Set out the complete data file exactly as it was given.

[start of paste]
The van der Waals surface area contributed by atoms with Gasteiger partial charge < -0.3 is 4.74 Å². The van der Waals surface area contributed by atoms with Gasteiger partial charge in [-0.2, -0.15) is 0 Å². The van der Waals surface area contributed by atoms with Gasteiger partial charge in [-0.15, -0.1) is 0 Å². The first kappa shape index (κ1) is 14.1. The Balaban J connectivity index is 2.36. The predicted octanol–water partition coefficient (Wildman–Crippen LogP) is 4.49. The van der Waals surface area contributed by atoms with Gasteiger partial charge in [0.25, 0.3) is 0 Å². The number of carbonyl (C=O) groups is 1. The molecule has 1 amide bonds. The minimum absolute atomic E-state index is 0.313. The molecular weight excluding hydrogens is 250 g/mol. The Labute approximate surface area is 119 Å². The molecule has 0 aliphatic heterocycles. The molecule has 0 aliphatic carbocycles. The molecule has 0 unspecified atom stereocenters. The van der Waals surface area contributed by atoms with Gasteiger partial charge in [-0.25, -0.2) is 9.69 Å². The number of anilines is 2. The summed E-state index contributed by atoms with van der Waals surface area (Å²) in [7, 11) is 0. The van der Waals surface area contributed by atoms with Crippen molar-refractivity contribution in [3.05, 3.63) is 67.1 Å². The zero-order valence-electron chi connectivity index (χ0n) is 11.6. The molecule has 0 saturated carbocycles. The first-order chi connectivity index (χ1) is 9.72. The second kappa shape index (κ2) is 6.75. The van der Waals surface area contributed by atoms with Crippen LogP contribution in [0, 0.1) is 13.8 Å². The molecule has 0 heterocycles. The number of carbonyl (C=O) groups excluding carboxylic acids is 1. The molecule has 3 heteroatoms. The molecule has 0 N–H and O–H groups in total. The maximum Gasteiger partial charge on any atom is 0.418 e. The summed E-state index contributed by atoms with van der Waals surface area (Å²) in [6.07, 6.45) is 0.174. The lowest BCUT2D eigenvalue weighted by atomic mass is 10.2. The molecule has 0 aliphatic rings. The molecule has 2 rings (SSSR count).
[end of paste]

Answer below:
The van der Waals surface area contributed by atoms with Gasteiger partial charge < -0.3 is 4.74 Å². The van der Waals surface area contributed by atoms with Gasteiger partial charge in [-0.2, -0.15) is 0 Å². The van der Waals surface area contributed by atoms with Gasteiger partial charge in [-0.15, -0.1) is 0 Å². The first kappa shape index (κ1) is 14.1. The Balaban J connectivity index is 2.36. The predicted octanol–water partition coefficient (Wildman–Crippen LogP) is 4.49. The van der Waals surface area contributed by atoms with Gasteiger partial charge in [0.25, 0.3) is 0 Å². The number of carbonyl (C=O) groups is 1. The molecule has 1 amide bonds. The minimum absolute atomic E-state index is 0.313. The molecular weight excluding hydrogens is 250 g/mol. The Labute approximate surface area is 119 Å². The molecule has 0 aliphatic heterocycles. The molecule has 0 aliphatic carbocycles. The molecule has 0 unspecified atom stereocenters. The van der Waals surface area contributed by atoms with Gasteiger partial charge in [-0.25, -0.2) is 9.69 Å². The number of anilines is 2. The summed E-state index contributed by atoms with van der Waals surface area (Å²) in [7, 11) is 0. The van der Waals surface area contributed by atoms with Crippen molar-refractivity contribution in [3.05, 3.63) is 67.1 Å². The zero-order valence-electron chi connectivity index (χ0n) is 11.6. The molecule has 0 saturated carbocycles. The first-order chi connectivity index (χ1) is 9.72. The second kappa shape index (κ2) is 6.75. The van der Waals surface area contributed by atoms with Crippen LogP contribution in [0, 0.1) is 13.8 Å². The molecule has 0 heterocycles. The number of carbonyl (C=O) groups excluding carboxylic acids is 1. The molecule has 3 heteroatoms. The molecule has 0 N–H and O–H groups in total. The maximum Gasteiger partial charge on any atom is 0.418 e. The summed E-state index contributed by atoms with van der Waals surface area (Å²) in [6.07, 6.45) is 0.174. The lowest BCUT2D eigenvalue weighted by atomic mass is 10.2. The molecule has 0 aliphatic rings. The molecule has 2 rings (SSSR count).